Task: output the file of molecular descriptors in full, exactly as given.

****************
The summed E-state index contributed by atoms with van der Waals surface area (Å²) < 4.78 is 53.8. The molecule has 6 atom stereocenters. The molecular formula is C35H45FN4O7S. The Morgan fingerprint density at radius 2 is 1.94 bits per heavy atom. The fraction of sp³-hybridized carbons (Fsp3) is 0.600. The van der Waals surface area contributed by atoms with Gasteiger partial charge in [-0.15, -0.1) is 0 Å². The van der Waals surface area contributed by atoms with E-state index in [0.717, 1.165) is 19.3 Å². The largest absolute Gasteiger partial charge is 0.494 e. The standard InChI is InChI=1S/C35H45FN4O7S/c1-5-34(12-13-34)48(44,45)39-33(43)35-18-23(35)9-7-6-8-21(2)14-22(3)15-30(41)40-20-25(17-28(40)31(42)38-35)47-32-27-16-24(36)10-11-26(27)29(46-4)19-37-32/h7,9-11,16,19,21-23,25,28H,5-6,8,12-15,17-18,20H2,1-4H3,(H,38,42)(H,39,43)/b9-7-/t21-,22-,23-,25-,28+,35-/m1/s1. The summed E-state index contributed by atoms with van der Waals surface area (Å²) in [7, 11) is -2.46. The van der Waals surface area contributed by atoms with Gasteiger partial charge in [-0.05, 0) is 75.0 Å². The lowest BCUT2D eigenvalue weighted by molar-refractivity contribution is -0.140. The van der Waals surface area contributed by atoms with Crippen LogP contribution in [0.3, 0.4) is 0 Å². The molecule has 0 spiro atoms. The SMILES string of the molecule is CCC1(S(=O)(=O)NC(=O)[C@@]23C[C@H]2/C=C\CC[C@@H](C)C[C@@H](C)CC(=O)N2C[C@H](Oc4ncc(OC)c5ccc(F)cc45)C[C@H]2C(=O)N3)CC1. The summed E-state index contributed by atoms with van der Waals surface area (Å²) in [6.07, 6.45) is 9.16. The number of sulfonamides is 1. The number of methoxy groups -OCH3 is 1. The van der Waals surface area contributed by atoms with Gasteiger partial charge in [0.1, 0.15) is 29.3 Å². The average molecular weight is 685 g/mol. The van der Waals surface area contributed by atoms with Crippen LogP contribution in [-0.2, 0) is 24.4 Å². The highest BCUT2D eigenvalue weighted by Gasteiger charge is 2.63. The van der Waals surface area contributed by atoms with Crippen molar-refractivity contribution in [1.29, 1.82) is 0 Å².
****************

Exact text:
The summed E-state index contributed by atoms with van der Waals surface area (Å²) < 4.78 is 53.8. The molecule has 6 atom stereocenters. The molecular formula is C35H45FN4O7S. The Morgan fingerprint density at radius 2 is 1.94 bits per heavy atom. The fraction of sp³-hybridized carbons (Fsp3) is 0.600. The van der Waals surface area contributed by atoms with Gasteiger partial charge in [-0.15, -0.1) is 0 Å². The van der Waals surface area contributed by atoms with E-state index in [0.717, 1.165) is 19.3 Å². The largest absolute Gasteiger partial charge is 0.494 e. The standard InChI is InChI=1S/C35H45FN4O7S/c1-5-34(12-13-34)48(44,45)39-33(43)35-18-23(35)9-7-6-8-21(2)14-22(3)15-30(41)40-20-25(17-28(40)31(42)38-35)47-32-27-16-24(36)10-11-26(27)29(46-4)19-37-32/h7,9-11,16,19,21-23,25,28H,5-6,8,12-15,17-18,20H2,1-4H3,(H,38,42)(H,39,43)/b9-7-/t21-,22-,23-,25-,28+,35-/m1/s1. The summed E-state index contributed by atoms with van der Waals surface area (Å²) in [7, 11) is -2.46. The van der Waals surface area contributed by atoms with Gasteiger partial charge in [-0.05, 0) is 75.0 Å². The lowest BCUT2D eigenvalue weighted by molar-refractivity contribution is -0.140. The van der Waals surface area contributed by atoms with Crippen LogP contribution in [0.3, 0.4) is 0 Å². The molecule has 0 spiro atoms. The SMILES string of the molecule is CCC1(S(=O)(=O)NC(=O)[C@@]23C[C@H]2/C=C\CC[C@@H](C)C[C@@H](C)CC(=O)N2C[C@H](Oc4ncc(OC)c5ccc(F)cc45)C[C@H]2C(=O)N3)CC1. The summed E-state index contributed by atoms with van der Waals surface area (Å²) in [6.07, 6.45) is 9.16. The number of sulfonamides is 1. The number of methoxy groups -OCH3 is 1. The van der Waals surface area contributed by atoms with Gasteiger partial charge in [0.1, 0.15) is 29.3 Å². The average molecular weight is 685 g/mol. The van der Waals surface area contributed by atoms with Crippen LogP contribution in [-0.2, 0) is 24.4 Å². The highest BCUT2D eigenvalue weighted by Gasteiger charge is 2.63. The van der Waals surface area contributed by atoms with Crippen molar-refractivity contribution in [1.29, 1.82) is 0 Å².